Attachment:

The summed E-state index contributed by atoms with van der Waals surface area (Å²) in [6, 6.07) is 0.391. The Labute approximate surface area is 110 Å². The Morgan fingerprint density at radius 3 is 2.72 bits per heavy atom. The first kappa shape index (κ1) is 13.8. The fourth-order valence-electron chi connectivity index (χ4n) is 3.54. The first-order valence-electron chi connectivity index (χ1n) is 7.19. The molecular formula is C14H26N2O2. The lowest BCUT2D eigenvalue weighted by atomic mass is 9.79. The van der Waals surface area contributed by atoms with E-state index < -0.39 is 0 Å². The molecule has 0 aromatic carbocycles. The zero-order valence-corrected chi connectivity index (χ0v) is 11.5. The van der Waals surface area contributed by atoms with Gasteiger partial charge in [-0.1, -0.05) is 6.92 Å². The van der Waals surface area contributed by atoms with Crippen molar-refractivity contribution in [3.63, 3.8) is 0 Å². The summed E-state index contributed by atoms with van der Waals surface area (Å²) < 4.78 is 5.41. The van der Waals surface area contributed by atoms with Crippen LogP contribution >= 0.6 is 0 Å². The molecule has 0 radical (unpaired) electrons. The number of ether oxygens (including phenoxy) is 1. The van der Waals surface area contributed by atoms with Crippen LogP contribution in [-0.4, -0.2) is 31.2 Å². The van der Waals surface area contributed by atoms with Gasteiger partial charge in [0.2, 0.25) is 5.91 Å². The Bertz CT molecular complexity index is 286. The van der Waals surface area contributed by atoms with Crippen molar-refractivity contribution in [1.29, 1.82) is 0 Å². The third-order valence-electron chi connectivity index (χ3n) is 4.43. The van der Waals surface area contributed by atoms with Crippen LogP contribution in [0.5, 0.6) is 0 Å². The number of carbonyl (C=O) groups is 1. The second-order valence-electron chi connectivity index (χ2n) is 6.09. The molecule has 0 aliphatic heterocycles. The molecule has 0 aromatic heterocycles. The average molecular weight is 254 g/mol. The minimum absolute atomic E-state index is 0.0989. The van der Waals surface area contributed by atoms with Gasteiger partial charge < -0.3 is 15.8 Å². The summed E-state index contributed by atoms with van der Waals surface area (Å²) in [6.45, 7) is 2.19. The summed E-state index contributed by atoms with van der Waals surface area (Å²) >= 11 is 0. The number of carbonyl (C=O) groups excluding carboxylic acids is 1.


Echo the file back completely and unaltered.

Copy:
The summed E-state index contributed by atoms with van der Waals surface area (Å²) in [6, 6.07) is 0.391. The Labute approximate surface area is 110 Å². The Morgan fingerprint density at radius 3 is 2.72 bits per heavy atom. The first kappa shape index (κ1) is 13.8. The fourth-order valence-electron chi connectivity index (χ4n) is 3.54. The first-order valence-electron chi connectivity index (χ1n) is 7.19. The molecular formula is C14H26N2O2. The lowest BCUT2D eigenvalue weighted by atomic mass is 9.79. The van der Waals surface area contributed by atoms with E-state index < -0.39 is 0 Å². The molecule has 0 aromatic carbocycles. The zero-order valence-corrected chi connectivity index (χ0v) is 11.5. The van der Waals surface area contributed by atoms with Gasteiger partial charge in [-0.1, -0.05) is 6.92 Å². The van der Waals surface area contributed by atoms with Crippen molar-refractivity contribution in [3.63, 3.8) is 0 Å². The summed E-state index contributed by atoms with van der Waals surface area (Å²) < 4.78 is 5.41. The van der Waals surface area contributed by atoms with Crippen LogP contribution >= 0.6 is 0 Å². The molecule has 0 radical (unpaired) electrons. The number of ether oxygens (including phenoxy) is 1. The van der Waals surface area contributed by atoms with Crippen LogP contribution in [-0.4, -0.2) is 31.2 Å². The van der Waals surface area contributed by atoms with Gasteiger partial charge in [0.2, 0.25) is 5.91 Å². The Bertz CT molecular complexity index is 286. The van der Waals surface area contributed by atoms with Crippen molar-refractivity contribution in [1.29, 1.82) is 0 Å². The third-order valence-electron chi connectivity index (χ3n) is 4.43. The van der Waals surface area contributed by atoms with Crippen LogP contribution in [0.5, 0.6) is 0 Å². The number of carbonyl (C=O) groups is 1. The second-order valence-electron chi connectivity index (χ2n) is 6.09. The molecule has 0 aliphatic heterocycles. The molecule has 0 aromatic heterocycles. The average molecular weight is 254 g/mol. The minimum absolute atomic E-state index is 0.0989. The van der Waals surface area contributed by atoms with Gasteiger partial charge < -0.3 is 15.8 Å². The summed E-state index contributed by atoms with van der Waals surface area (Å²) in [6.45, 7) is 2.19. The summed E-state index contributed by atoms with van der Waals surface area (Å²) >= 11 is 0. The number of carbonyl (C=O) groups excluding carboxylic acids is 1.